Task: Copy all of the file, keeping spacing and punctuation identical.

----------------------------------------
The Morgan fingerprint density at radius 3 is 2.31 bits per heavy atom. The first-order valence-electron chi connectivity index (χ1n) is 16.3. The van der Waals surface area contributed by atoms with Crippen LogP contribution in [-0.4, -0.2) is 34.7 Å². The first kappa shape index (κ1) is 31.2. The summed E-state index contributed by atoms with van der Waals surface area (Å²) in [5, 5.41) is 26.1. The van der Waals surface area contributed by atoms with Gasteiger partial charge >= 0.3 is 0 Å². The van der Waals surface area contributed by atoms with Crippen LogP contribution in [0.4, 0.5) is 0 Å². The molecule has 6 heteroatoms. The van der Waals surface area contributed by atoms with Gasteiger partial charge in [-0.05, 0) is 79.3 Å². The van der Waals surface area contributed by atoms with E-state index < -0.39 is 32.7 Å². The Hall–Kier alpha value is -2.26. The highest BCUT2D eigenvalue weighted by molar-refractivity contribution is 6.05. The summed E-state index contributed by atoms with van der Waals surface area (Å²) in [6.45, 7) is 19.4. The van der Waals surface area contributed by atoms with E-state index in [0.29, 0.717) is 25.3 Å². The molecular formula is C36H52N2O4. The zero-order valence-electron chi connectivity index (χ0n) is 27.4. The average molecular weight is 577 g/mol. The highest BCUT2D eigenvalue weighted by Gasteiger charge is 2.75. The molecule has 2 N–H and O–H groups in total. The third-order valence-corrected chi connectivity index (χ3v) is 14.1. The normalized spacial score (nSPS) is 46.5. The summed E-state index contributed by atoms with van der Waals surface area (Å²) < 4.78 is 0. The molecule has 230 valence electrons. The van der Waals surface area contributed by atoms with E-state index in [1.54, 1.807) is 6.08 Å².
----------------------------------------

The Morgan fingerprint density at radius 3 is 2.31 bits per heavy atom. The first-order valence-electron chi connectivity index (χ1n) is 16.3. The van der Waals surface area contributed by atoms with Crippen LogP contribution in [-0.4, -0.2) is 34.7 Å². The first kappa shape index (κ1) is 31.2. The summed E-state index contributed by atoms with van der Waals surface area (Å²) in [5, 5.41) is 26.1. The van der Waals surface area contributed by atoms with Gasteiger partial charge >= 0.3 is 0 Å². The van der Waals surface area contributed by atoms with Crippen LogP contribution in [0.4, 0.5) is 0 Å². The molecule has 6 heteroatoms. The van der Waals surface area contributed by atoms with Gasteiger partial charge in [-0.05, 0) is 79.3 Å². The van der Waals surface area contributed by atoms with E-state index < -0.39 is 32.7 Å². The Hall–Kier alpha value is -2.26. The highest BCUT2D eigenvalue weighted by molar-refractivity contribution is 6.05. The summed E-state index contributed by atoms with van der Waals surface area (Å²) in [6.45, 7) is 19.4. The van der Waals surface area contributed by atoms with E-state index in [0.29, 0.717) is 25.3 Å². The molecular formula is C36H52N2O4. The zero-order valence-electron chi connectivity index (χ0n) is 27.4. The average molecular weight is 577 g/mol. The highest BCUT2D eigenvalue weighted by Gasteiger charge is 2.75. The molecule has 2 N–H and O–H groups in total. The third-order valence-corrected chi connectivity index (χ3v) is 14.1. The normalized spacial score (nSPS) is 46.5. The summed E-state index contributed by atoms with van der Waals surface area (Å²) < 4.78 is 0. The molecule has 230 valence electrons. The van der Waals surface area contributed by atoms with E-state index in [1.54, 1.807) is 6.08 Å².